The Truth About Senioritis

Fathma Rahman, Managing Editor of Production

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And once again, it’s a Sunday night and I am slumped over the kitchen table, surrounded by eraser shavings, crumpled scratch paper, iced coffee and more incomplete assignments than I’d like to admit.

I didn’t mind it for the first few weeks of school, because I thought that this was normal. I mean, come on—I’m a senior. Does anyone really expect me to do all of my homework? I have Netflix shows to binge watch and several tubs of ice cream to eat. Everyone had been telling me for years that I wouldn’t have to care about anything once I hit senior year, that no one would expect anything from me. It seemed like a dream.

Unfortunately, it really was just a dream. I soon learned that the answer to my question was yes, people do expect me to do all of my work—my six teachers, three club sponsors and two parents, to be specific. (And let’s not forget Infinite Campus with its constant reminders about why I may not be getting into college after all.)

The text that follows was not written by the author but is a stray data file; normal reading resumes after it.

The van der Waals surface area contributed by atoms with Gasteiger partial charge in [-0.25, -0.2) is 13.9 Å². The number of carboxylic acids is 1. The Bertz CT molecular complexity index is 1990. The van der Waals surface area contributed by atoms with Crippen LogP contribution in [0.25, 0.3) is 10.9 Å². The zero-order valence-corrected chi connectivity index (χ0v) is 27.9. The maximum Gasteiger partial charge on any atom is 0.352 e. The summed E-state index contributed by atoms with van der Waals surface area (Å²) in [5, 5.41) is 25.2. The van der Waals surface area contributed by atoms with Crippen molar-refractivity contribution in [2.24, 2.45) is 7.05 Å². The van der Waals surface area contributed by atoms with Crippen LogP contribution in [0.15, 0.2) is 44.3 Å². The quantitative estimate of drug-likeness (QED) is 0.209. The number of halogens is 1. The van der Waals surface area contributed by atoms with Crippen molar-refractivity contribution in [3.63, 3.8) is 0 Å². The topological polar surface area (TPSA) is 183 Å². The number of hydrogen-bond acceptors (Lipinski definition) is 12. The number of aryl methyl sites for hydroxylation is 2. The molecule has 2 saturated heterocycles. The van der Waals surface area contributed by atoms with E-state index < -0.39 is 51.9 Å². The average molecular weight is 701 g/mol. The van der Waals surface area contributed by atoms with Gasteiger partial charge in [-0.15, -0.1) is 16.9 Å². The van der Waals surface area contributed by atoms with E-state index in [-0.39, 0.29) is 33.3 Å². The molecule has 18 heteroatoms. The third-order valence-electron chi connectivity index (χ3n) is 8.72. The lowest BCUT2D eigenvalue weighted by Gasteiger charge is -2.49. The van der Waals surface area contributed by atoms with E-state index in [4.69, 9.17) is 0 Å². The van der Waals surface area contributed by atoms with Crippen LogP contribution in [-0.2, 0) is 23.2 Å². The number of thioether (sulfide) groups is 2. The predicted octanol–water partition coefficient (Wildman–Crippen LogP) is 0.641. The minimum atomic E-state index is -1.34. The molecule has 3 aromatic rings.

That’s 11 people and an online gradebook who all refuse to let me stop caring about school. So why is it that, in the middle of the semester, I am just realizing that my senioritis has got to come to an end?

Honestly, I don’t know. Up until now, I have been trying to do only the bare minimum, but as I sit here now, surrounded by eraser shavings, crumpled scratch paper, iced coffee and more incomplete assignments than I’d like to admit, I’m realizing that the bare minimum just won’t cut it.

Senior year is hard, and we are still expected to keep up with our responsibilities. The reality is that we don’t know if we’ll get into our early action or early decision schools, so if and when an admissions office asks for our first semester grades, we need to be ready to hand them something that will only help our chances of getting into college.

Maybe I took too much on this year, or maybe I’m just running out of motivation. Whatever it is, it doesn’t matter. I am still a high school student with an incomplete transcript and my future is not set in stone. It’s time to rid myself of senioritis and start pulling myself together.

The truth about senioritis is that you don’t care when you really should—and if you don’t stop yourself soon enough, you will regret it.

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The student news site of Adlai E. Stevenson High School.
The Truth About Senioritis